Epidural alpha2-adrenergic agonists produce analgesic effects in children and adults, but efficacy and safety have not been established in neonates and infants. The aim of this study was to determine the effect of epidural dexmedetomidine on sensory processing, reversal of inflammatory hyperalgesia, and sedation during early development in rats.
In rat pups aged 3, 10, and 21 postnatal days, mechanical withdrawal thresholds of the hind limbs were measured at baseline and after unilateral inflammation due to carrageenan. The effect of epidural dexmedetomidine on withdrawal thresholds was measured for 90 min after injection, and dose-response curves were constructed for each age group. The duration of the righting reflex was measured to assess sedation. The effects of epidural and systemic administration of dexmedetomidine were compared.
At all ages, carrageenan-induced hyperalgesia was reversed by doses of epidural dexmedetomidine that did not affect the threshold of the contralateral paw or prolong the righting reflex. Higher doses of epidural dexmedetomidine affected baseline nociception in the contralateral paw and produced sedation but had no effect when given systemically. Reversal of hyperalgesia and sedation were produced by lower doses of epidural dexmedetomidine in the youngest pups.
Spinally mediated selective reversal of inflammatory hyperalgesia by epidural dexmedetomidine can be achieved at all ages; relatively lower doses are effective in early life, but the therapeutic window is narrow. These data have implications for the use and dosing of epidural alpha2 agonists in neonates and infants.
EPIDURAL analgesia is frequently used in neonates, infants, and children for the management of acute postoperative pain.1–3Increasingly, nonopioid spinally acting analgesics are being added to local anesthetics and opioids with the aim of improving the quality or prolonging the duration of analgesia or to reduce side effects because lower doses are required with combination therapy.4,5In rats, it has recently been shown that significant age-related changes occur in response to epidurally administered opioids6and local anesthetics,7which is consistent with the developmental regulation of receptors and channels in the central nervous system during early life.8
Clonidine is an α2-adrenergic agonist that produces spinally mediated analgesia in both laboratory9and clinical studies.10In pediatric practice, 1–2 μg/kg clonidine has been shown to prolong analgesia when added to caudal epidural local anesthetic injections,5,11and 0.08–0.12 μg · kg−1· h−1clonidine produces a dose-related analgesic effect when added to lumbar epidural infusions.12However, clinical trials have recruited children older than 6–12 months, and there are no controlled data for epidurally administered clonidine in neonates and infants younger than 6 months. Recently, case reports of side effects after administration of caudal clonidine to neonates13–15raise the possibility that the response to epidural α2agonists is developmentally regulated.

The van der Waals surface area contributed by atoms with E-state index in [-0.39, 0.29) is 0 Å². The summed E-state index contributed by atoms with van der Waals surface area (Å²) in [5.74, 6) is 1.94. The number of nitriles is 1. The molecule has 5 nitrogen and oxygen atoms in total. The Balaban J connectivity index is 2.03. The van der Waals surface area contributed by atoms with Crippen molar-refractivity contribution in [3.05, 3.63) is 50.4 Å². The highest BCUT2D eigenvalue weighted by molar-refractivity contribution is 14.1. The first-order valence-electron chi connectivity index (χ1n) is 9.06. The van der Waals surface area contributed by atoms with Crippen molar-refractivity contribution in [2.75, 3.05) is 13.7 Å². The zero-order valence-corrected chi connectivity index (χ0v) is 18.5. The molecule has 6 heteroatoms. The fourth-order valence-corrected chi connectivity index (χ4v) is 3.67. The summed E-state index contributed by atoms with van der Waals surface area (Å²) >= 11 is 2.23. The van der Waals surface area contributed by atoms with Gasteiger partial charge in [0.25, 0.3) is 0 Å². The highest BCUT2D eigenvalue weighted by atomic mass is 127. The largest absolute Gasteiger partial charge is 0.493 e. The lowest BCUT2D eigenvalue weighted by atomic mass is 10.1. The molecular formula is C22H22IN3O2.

Dexmedetomidine has greater selectivity for the α2receptor and is more potent than clonidine.16In adult animals, dexmedetomidine has antinociceptive and antihyperalgesic effects after systemic and spinal administration.17In isolated neonatal rat spinal cord, dexmedetomidine inhibits ventral root responses to stimulation of the dorsal root,18,19suggesting an effect on spinal nociceptive transmission, but the in vivo efficacy of spinally administered dexmedetomidine has not been compared at different developmental ages.
The aim of the current study was to examine the effect of postnatal age on the response to epidural dexmedetomidine in rats. We wished to determine whether (1) dose related analgesia could be demonstrated at all ages (2) a direct spinal analgesic action was evident at all ages, (3) reversal of inflammatory hyperalgesia could be achieved without nonspecific sensory effects, and (4) age is a significant factor in analgesic efficacy.
Materials and Methods
All experiments were performed with approval of the Royal North Shore Hospital and University of Technology Sydney Animal Care and Ethics Committee, New South Wales, Australia, in accordance with the Australian Code of Practice for the Care and Use of Animals for Scientific Purposes, 1990, or under personal and project licenses in accordance with the United Kingdom Animal (Scientific Procedures) Act 1986. Litters of male and female Sprague-Dawley rat pups on the 3rd (P3), 10th (P10), and 21st postnatal days (P21) were obtained from Gore Hill Laboratories (Sydney, Australia) or the Biologic Services Unit, University College London (London, United Kingdom). Animals were randomly assigned to treatment groups.
Flexion Withdrawal Thresholds and Righting Reflex Duration